Coolant level is dropping fast on my Chevrolet K3500. There's a leak in the cooling system apparently. To figure out where the leak is coming from, is it ok to pour in dish detergent in the radiator and find the leak through bubbles that will flow out? Is this safe?
This isn't highly advised. To find the source of the leak, you can instead use an ultraviolet light detection system. Through a dye placed into the cooling system, the leak can be easily traced through the UV light after the coolant has circulated. The leak will glow under the light. Aside from the UV light, another way to detect where the leak is coming from is through a cooling system pressure tester. The tester works by putting in more pressure to the system. This will force the coolant out from the source of the leak.
What could explain why the coolant appears like foamy root beer and why the engine is using more oil than usual? I've checked for obvious leaks but can't find anything. There's no smoke from the exhaust either. I'm not sure what else to check.
The brownish, foamy coolant and excessive oil consumption could be blamed on a blown head gasket or a cracked cylinder head. The damaged gasket must be replaced. In case of a fractured cylinder head, some would try some head repair. Still, it would be best to just replace the old and busted cylinder head to fix the problem at once. There could be a leak along the oil lines, causing oil to enter the cooling system and be mixed with the coolant.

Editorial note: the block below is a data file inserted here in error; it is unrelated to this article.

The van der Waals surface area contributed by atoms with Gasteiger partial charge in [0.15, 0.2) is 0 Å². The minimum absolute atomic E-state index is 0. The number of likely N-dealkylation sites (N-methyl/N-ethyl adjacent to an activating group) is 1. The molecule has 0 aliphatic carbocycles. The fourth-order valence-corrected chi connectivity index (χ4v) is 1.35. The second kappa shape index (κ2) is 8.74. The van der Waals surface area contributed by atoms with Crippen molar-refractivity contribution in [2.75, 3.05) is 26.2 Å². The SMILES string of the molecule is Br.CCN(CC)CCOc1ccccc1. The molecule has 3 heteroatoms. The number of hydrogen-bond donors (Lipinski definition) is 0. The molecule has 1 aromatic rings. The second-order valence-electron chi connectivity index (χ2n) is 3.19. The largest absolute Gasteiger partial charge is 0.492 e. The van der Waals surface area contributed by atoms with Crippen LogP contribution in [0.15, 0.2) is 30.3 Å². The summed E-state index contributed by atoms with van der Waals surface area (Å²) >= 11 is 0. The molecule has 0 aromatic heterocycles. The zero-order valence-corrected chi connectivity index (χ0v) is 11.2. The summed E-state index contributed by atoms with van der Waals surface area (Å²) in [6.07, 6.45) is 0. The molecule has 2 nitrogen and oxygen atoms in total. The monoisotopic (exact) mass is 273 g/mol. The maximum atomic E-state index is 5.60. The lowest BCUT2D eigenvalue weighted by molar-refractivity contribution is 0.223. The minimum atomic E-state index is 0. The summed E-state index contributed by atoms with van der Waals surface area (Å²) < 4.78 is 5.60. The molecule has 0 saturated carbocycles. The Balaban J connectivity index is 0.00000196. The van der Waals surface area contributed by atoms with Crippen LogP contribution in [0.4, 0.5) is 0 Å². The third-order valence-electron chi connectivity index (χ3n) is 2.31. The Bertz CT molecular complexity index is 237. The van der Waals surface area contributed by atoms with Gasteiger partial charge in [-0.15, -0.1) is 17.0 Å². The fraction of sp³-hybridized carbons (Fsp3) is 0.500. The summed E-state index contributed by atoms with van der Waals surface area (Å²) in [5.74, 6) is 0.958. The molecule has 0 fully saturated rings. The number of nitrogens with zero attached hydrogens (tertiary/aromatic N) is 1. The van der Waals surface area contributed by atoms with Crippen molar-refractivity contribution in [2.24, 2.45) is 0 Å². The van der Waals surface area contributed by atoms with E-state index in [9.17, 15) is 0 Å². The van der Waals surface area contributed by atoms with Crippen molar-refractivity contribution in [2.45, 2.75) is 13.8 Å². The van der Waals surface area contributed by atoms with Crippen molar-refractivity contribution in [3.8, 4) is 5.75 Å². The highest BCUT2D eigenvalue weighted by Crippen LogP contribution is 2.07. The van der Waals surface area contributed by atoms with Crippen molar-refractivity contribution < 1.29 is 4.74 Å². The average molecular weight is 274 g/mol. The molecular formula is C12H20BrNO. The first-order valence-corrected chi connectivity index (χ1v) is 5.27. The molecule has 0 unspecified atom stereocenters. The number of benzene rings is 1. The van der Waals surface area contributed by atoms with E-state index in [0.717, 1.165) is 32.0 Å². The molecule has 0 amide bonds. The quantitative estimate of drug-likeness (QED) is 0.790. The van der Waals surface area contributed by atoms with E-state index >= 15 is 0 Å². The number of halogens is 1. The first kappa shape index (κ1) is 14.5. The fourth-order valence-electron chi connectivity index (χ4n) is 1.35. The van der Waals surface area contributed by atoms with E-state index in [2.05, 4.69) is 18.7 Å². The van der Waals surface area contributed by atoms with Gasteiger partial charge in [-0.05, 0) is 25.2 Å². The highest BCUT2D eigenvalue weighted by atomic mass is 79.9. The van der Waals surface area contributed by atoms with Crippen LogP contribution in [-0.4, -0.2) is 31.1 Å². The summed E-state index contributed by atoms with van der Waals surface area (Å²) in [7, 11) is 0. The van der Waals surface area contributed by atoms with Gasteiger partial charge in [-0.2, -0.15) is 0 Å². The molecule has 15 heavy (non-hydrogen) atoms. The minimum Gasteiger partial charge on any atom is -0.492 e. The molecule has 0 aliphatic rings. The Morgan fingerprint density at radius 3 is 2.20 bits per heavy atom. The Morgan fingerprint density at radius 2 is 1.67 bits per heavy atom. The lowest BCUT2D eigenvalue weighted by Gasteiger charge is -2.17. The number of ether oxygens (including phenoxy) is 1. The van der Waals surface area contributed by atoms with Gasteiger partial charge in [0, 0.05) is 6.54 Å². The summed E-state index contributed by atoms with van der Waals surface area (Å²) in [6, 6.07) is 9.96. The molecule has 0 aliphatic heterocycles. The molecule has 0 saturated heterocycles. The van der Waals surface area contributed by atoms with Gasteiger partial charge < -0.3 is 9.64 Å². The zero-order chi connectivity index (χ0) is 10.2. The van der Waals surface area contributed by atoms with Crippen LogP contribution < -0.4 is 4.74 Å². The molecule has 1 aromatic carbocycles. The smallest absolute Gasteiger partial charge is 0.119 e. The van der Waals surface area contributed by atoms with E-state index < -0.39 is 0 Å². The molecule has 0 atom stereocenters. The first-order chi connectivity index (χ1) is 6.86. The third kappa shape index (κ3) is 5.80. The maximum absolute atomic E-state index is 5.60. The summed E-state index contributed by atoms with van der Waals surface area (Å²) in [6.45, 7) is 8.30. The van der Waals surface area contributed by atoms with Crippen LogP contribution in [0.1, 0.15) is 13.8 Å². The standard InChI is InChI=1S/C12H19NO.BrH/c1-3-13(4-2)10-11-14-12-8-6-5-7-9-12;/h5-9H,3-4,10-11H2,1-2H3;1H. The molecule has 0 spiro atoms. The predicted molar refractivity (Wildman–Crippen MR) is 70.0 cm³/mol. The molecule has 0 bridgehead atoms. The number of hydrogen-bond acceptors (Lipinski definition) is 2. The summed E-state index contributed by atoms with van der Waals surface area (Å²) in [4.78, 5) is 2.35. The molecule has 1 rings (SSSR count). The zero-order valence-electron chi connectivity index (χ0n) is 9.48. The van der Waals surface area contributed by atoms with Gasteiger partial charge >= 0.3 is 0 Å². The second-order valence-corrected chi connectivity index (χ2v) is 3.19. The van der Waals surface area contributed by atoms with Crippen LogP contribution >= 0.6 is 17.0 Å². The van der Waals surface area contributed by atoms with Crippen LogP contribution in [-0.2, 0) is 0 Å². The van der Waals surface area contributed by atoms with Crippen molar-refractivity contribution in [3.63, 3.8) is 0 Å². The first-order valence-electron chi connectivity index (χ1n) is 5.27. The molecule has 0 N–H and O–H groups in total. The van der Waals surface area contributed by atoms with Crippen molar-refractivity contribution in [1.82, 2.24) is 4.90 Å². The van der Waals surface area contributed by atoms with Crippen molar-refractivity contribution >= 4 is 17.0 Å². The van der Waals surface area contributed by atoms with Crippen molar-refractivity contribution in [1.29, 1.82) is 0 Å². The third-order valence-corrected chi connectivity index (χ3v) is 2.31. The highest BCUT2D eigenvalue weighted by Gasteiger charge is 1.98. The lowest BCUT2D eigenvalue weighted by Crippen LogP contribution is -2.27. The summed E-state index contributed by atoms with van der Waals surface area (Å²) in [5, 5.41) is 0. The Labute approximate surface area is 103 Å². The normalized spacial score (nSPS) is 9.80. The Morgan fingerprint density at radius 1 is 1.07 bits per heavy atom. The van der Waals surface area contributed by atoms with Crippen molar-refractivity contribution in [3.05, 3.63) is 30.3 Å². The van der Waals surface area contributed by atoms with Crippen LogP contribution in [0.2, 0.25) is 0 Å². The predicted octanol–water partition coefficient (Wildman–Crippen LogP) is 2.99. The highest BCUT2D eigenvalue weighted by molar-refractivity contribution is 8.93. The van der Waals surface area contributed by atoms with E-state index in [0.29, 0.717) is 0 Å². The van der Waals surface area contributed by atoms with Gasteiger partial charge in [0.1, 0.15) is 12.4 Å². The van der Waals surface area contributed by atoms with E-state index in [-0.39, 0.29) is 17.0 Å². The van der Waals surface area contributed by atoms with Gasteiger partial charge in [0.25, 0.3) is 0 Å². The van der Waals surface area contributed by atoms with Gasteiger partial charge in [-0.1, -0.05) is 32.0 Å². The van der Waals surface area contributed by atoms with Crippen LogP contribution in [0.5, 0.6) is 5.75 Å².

I just had to replace the old, warped rotors on my K3500. I had to replace them even before the estimated service life comes to an end. What could I do to make sure that the new rotors would last longer? Does my style of driving affect the rotors' condition?
Stop-and-go driving can be bad for your brakes as this can make the brake pads wear out faster, which means that the rotors could be severely scored or badly warped. While you can't avoid this when driving around the city streets, what you could do is to have the brake inspection done every year. By not letting the brake pads get too thin or to wear out severely, the rotors could be saved from damage caused by this.
There are several steps you can take to prolong the good condition and quality of the rotors. If possible, you should remove any unnecessary load or weight on the vehicle. Overloading does have an impact on the brake life and its overall condition. Doing this would help enhance the braking power of the vehicle, as this would put less stress on the brakes. Aggressive driving could have an adverse effect on the rotors and other brake parts as well. This driving habit would usually allow for some last-minute braking or abrupt stops. The excessive heat resulting from this would be bad for the rotors. To avoid hard braking, it would help if you'll drive within the speed limits. Riding the brakes is a no-no, along with tailgating as this could lead to sudden deceleration. As much as possible, you'd want to save your rotors from excessive heat and friction.
The Story behind the Chevrolet K3500 Pickup
Chevrolet is known as one of the best manufacturers of pickup trucks in the market. Each of the models released by General Motors under the Chevrolet line surely makes an impact in the automotive industry and attracts millions of consumers worldwide. The Chevy 3500 is more popularly known as the Silverado and is also considered as the other version of the GMC Sierra. The K3500 prefix, however, mainly pertains to the vehicle being a four-wheel drive and falling in the one-ton range.
An overview of the Silverado